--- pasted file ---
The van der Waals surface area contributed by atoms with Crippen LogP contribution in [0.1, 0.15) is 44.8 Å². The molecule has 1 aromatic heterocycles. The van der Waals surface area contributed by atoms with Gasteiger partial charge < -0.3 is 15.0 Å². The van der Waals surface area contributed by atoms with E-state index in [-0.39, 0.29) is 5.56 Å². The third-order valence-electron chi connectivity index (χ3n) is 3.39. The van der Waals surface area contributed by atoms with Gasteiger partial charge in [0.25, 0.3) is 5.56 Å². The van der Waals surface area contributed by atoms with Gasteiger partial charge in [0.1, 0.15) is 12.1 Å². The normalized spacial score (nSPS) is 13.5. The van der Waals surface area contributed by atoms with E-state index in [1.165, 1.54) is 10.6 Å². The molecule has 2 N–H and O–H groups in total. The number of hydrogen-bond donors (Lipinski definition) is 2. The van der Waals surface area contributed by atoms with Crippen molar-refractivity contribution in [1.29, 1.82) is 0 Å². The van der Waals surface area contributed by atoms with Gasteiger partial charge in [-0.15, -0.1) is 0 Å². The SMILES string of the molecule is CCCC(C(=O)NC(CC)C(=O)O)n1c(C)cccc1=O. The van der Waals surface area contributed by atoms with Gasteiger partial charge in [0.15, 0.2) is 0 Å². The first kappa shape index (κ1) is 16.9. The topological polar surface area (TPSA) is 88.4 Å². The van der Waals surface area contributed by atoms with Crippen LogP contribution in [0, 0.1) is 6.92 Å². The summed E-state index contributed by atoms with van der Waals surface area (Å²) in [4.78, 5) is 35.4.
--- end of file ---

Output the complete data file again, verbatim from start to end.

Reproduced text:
The van der Waals surface area contributed by atoms with Crippen LogP contribution in [0.1, 0.15) is 44.8 Å². The molecule has 1 aromatic heterocycles. The van der Waals surface area contributed by atoms with Gasteiger partial charge < -0.3 is 15.0 Å². The van der Waals surface area contributed by atoms with E-state index in [-0.39, 0.29) is 5.56 Å². The third-order valence-electron chi connectivity index (χ3n) is 3.39. The van der Waals surface area contributed by atoms with Gasteiger partial charge in [0.25, 0.3) is 5.56 Å². The van der Waals surface area contributed by atoms with Gasteiger partial charge in [0.1, 0.15) is 12.1 Å². The normalized spacial score (nSPS) is 13.5. The van der Waals surface area contributed by atoms with E-state index in [1.165, 1.54) is 10.6 Å². The molecule has 2 N–H and O–H groups in total. The number of hydrogen-bond donors (Lipinski definition) is 2. The van der Waals surface area contributed by atoms with Crippen molar-refractivity contribution in [1.29, 1.82) is 0 Å². The van der Waals surface area contributed by atoms with Gasteiger partial charge in [-0.15, -0.1) is 0 Å². The SMILES string of the molecule is CCCC(C(=O)NC(CC)C(=O)O)n1c(C)cccc1=O. The van der Waals surface area contributed by atoms with Gasteiger partial charge in [0.15, 0.2) is 0 Å². The first kappa shape index (κ1) is 16.9. The topological polar surface area (TPSA) is 88.4 Å². The van der Waals surface area contributed by atoms with Crippen LogP contribution in [0, 0.1) is 6.92 Å². The summed E-state index contributed by atoms with van der Waals surface area (Å²) in [4.78, 5) is 35.4.